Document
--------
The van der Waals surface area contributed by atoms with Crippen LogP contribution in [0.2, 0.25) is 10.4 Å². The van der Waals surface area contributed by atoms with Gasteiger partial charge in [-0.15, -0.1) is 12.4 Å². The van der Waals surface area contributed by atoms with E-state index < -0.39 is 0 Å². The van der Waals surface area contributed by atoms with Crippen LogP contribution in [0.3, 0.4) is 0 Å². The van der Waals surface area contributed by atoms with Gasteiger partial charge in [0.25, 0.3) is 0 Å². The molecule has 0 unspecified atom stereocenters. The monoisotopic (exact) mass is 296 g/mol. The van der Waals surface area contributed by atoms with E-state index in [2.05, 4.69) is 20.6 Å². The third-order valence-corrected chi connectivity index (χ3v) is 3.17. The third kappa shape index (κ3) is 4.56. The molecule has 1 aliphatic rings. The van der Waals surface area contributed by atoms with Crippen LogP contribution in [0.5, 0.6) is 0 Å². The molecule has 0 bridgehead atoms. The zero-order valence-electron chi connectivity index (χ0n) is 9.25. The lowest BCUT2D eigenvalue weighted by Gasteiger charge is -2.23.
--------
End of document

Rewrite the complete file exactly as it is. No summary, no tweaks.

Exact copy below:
The van der Waals surface area contributed by atoms with Crippen LogP contribution in [0.2, 0.25) is 10.4 Å². The van der Waals surface area contributed by atoms with Gasteiger partial charge in [-0.15, -0.1) is 12.4 Å². The van der Waals surface area contributed by atoms with E-state index < -0.39 is 0 Å². The van der Waals surface area contributed by atoms with Crippen LogP contribution in [0.3, 0.4) is 0 Å². The van der Waals surface area contributed by atoms with Gasteiger partial charge in [0.25, 0.3) is 0 Å². The molecule has 0 unspecified atom stereocenters. The monoisotopic (exact) mass is 296 g/mol. The van der Waals surface area contributed by atoms with E-state index in [2.05, 4.69) is 20.6 Å². The third-order valence-corrected chi connectivity index (χ3v) is 3.17. The third kappa shape index (κ3) is 4.56. The molecule has 1 aliphatic rings. The van der Waals surface area contributed by atoms with Crippen LogP contribution in [0.5, 0.6) is 0 Å². The molecule has 0 bridgehead atoms. The zero-order valence-electron chi connectivity index (χ0n) is 9.25. The lowest BCUT2D eigenvalue weighted by Gasteiger charge is -2.23.